The general alienation of nature and naturalness is not very strange, in my view. If almost everything around you has been meticulously designed, it is not surprising that as creatures of habit we get annoyed by all that seems otherwise. Nature is at odds to our lifestyle and planned convenience, because it goes its own way and will not change itself to fit the mold that we desire. But those who don't adapt, must give way. Unfortunately, this also extends into how we should behave as human beings. Just like the straight rows of planted trees, whose roots and branches are no longer allowed outside the straight and square stone borders, toddlers are no longer allowed to color outside the lines. 'Doe maar normaal, dan doe je al gek genoeg’ (Dutch expression, saying: ‘Just act normal, that’s already crazy enough') has unfortunately become the norm.
My hope is that the unruly dandelion that has penetrated the asphalt inspires you to persevere and not to take the easy road.
Originally meandering rivers, have to make way for dikes and our boats, canalized into perpendicular unnatural systems. While we are up to our ankles in flooded water more and more often, biodiversity is declining by leaps and bounds. The world around us is increasingly planned and controlled. But that makes all things around us, just like ourselves, less natural. My hope is that the unruly dandelion that has penetrated the asphalt inspires you to persevere and not to take the easy road. Or the enormous downpour that soaks you down to the bone finally lets you move through the streets no longer cursing but rather dancing in the rain. As designers, let's stop dominating nature and our environments by ordering and humanizing it; let's focus on making things so that we as humans can finally be a bit more natural again.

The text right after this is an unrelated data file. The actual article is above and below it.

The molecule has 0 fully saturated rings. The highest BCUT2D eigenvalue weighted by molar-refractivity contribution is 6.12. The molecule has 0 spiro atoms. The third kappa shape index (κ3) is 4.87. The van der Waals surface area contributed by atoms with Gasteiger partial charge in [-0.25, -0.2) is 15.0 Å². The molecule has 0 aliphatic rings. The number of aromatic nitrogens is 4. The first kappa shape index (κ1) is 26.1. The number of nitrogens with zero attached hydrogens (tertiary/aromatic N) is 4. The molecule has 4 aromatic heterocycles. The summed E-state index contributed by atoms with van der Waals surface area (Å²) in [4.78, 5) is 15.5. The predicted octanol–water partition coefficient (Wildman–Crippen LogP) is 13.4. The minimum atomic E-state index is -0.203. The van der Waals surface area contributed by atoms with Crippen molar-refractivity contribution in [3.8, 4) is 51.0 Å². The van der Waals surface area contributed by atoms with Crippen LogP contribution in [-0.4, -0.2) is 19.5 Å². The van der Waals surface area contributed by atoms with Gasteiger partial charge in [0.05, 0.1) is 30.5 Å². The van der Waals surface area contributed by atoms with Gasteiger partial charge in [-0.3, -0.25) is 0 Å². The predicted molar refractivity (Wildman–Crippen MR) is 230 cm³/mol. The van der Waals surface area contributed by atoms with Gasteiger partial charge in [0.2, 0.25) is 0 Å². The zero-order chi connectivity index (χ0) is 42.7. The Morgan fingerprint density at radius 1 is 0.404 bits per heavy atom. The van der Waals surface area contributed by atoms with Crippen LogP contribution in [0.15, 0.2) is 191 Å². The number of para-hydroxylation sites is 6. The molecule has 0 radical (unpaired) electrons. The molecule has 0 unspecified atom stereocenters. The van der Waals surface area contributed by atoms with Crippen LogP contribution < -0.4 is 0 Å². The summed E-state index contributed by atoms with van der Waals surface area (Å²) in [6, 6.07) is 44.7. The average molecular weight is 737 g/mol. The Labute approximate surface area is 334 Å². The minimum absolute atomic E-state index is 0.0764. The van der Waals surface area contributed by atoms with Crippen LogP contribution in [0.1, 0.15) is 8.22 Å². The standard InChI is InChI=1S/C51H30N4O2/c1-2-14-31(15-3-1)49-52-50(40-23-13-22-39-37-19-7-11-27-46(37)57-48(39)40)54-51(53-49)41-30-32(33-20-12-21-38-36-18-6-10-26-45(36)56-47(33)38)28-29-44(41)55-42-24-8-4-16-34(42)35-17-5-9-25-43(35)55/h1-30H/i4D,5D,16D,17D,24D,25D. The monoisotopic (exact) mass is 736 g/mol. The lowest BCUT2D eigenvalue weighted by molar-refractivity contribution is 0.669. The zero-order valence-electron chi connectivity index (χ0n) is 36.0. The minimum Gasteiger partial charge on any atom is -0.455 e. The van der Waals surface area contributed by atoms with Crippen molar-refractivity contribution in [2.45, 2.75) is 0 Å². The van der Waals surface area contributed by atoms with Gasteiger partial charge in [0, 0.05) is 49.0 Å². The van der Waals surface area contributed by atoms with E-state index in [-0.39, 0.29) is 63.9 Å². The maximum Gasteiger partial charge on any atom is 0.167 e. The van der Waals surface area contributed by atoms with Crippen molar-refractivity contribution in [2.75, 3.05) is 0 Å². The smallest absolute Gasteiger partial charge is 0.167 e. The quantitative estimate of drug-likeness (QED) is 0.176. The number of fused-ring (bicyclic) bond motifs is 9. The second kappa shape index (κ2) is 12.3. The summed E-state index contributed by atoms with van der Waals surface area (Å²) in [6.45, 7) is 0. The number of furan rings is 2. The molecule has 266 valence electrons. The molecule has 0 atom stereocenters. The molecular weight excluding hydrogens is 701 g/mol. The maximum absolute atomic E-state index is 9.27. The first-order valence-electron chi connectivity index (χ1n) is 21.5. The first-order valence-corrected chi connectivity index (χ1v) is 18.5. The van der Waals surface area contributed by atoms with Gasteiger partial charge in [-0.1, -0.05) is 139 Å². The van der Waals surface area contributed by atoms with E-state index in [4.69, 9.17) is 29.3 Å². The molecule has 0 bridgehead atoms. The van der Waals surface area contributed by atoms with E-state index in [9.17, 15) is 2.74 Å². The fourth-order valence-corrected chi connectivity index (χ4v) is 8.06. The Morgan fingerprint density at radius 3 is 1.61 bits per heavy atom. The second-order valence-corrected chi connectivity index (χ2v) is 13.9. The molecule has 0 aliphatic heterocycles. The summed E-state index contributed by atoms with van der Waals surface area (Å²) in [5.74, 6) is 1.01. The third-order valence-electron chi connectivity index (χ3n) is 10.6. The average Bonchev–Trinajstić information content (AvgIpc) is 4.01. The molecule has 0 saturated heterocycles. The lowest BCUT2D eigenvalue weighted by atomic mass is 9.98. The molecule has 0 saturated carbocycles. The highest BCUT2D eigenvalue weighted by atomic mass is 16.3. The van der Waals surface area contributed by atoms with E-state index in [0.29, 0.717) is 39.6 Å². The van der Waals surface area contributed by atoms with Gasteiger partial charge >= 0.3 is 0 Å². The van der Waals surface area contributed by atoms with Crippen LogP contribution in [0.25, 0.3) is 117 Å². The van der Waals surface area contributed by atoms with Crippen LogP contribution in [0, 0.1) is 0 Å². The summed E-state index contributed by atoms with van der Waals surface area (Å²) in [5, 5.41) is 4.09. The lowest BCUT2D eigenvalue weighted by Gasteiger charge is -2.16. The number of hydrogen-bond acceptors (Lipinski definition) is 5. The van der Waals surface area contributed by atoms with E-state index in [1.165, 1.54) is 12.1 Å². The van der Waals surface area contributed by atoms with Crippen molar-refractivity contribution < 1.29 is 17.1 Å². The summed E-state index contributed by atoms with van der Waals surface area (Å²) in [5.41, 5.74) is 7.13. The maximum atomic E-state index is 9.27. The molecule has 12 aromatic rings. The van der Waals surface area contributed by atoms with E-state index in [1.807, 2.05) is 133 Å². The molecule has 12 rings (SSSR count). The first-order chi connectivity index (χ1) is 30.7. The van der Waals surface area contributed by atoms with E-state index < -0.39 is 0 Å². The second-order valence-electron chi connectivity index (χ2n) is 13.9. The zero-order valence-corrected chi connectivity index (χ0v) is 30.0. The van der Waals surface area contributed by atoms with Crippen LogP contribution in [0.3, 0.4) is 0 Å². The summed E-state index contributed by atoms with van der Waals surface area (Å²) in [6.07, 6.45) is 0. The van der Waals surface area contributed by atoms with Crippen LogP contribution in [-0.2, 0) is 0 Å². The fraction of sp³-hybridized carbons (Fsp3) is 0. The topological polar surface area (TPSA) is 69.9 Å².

#3 Incorporate the beauty of nature, but not just for the beauty
Aesthetics are important. In fact, according to research, the aesthetic quality of nature is one of the main motivators for its protection and preservation. You would rather watch a beautiful stretch of river where fish swim peacefully, with the green riverbanks covered in flowers, where butterflies flutter peacefully around. Rather than a polluted canal where rusty bicycles color the water, dead fish are floating and seagulls are trying to swallow a plastic bag. The degradation of an environment is directly linked to the decrease in its determined aesthetic value. “From beauty to duty”. Extrinsic motivation perhaps, but if this is one of the main reasons for people to finally commit themselves to the conservation and protection of nature; I'd rather have people doing it for that, instead of just standing by and doing nothing.
Using the beauty of nature should serve the preservation and inclusion of nature instead of greenwashing and profiting from it.
As a designer, “use the beauty of nature, but not just for the beauty” may sound contradictory. However, you see this all too often in practice, as for example, companies that integrate this beauty just in order to be able to market it. Only thinking about how to increase their own revenue or image. Using the beauty of nature should serve the preservation and inclusion of nature instead of greenwashing and profiting from it. As designers, we can be inspired more often to integrate the beauty of nature. Not to pretend to be inclusive or ‘green’, but to show people the unmistakable splendor. To make people feel and experience again why preserving and including nature would be important to them.
#4 Use and see technology as a complement to nature, and not as a requirement